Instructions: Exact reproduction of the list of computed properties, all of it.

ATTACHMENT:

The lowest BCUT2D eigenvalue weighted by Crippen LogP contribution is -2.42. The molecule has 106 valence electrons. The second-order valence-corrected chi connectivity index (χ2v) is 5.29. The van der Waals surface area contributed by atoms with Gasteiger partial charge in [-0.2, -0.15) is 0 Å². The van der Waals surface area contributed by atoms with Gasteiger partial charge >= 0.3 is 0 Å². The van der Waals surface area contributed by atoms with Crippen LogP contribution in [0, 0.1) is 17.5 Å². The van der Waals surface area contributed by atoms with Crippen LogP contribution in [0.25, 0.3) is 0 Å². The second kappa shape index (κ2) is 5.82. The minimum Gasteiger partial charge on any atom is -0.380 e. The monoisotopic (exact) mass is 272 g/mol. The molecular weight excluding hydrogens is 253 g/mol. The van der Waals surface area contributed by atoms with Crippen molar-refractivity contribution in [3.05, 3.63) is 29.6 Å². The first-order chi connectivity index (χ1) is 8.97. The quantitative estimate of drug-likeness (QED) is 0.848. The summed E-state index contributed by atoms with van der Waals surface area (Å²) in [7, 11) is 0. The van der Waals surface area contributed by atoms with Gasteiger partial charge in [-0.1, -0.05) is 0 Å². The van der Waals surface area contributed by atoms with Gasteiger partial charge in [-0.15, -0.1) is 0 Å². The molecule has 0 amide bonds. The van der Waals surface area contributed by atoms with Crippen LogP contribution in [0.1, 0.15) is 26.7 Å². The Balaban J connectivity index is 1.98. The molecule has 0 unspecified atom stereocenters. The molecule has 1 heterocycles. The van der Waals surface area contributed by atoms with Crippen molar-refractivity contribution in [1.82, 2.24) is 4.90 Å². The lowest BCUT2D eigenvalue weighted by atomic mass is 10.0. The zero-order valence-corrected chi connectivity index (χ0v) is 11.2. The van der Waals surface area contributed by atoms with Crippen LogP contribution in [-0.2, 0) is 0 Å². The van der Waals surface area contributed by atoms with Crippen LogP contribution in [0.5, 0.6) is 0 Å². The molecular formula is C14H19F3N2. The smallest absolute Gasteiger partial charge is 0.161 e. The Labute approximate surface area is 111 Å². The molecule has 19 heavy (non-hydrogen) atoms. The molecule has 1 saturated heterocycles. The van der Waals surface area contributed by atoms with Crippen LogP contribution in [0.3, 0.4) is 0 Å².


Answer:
The lowest BCUT2D eigenvalue weighted by Crippen LogP contribution is -2.42. The molecule has 106 valence electrons. The second-order valence-corrected chi connectivity index (χ2v) is 5.29. The van der Waals surface area contributed by atoms with Gasteiger partial charge in [-0.2, -0.15) is 0 Å². The van der Waals surface area contributed by atoms with Gasteiger partial charge >= 0.3 is 0 Å². The van der Waals surface area contributed by atoms with Crippen LogP contribution in [0, 0.1) is 17.5 Å². The van der Waals surface area contributed by atoms with Crippen LogP contribution in [0.25, 0.3) is 0 Å². The second kappa shape index (κ2) is 5.82. The minimum Gasteiger partial charge on any atom is -0.380 e. The monoisotopic (exact) mass is 272 g/mol. The molecular weight excluding hydrogens is 253 g/mol. The van der Waals surface area contributed by atoms with Crippen molar-refractivity contribution in [3.05, 3.63) is 29.6 Å². The first-order chi connectivity index (χ1) is 8.97. The quantitative estimate of drug-likeness (QED) is 0.848. The summed E-state index contributed by atoms with van der Waals surface area (Å²) in [7, 11) is 0. The van der Waals surface area contributed by atoms with Gasteiger partial charge in [-0.1, -0.05) is 0 Å². The van der Waals surface area contributed by atoms with Gasteiger partial charge in [-0.15, -0.1) is 0 Å². The molecule has 0 amide bonds. The van der Waals surface area contributed by atoms with Crippen LogP contribution in [0.1, 0.15) is 26.7 Å². The Balaban J connectivity index is 1.98. The molecule has 0 unspecified atom stereocenters. The molecule has 1 heterocycles. The van der Waals surface area contributed by atoms with Crippen molar-refractivity contribution in [1.82, 2.24) is 4.90 Å². The lowest BCUT2D eigenvalue weighted by atomic mass is 10.0. The zero-order valence-corrected chi connectivity index (χ0v) is 11.2. The van der Waals surface area contributed by atoms with Crippen LogP contribution in [-0.2, 0) is 0 Å². The van der Waals surface area contributed by atoms with Crippen LogP contribution in [0.5, 0.6) is 0 Å². The molecular formula is C14H19F3N2. The smallest absolute Gasteiger partial charge is 0.161 e. The Labute approximate surface area is 111 Å². The molecule has 19 heavy (non-hydrogen) atoms. The molecule has 1 saturated heterocycles. The van der Waals surface area contributed by atoms with Crippen LogP contribution in [0.3, 0.4) is 0 Å².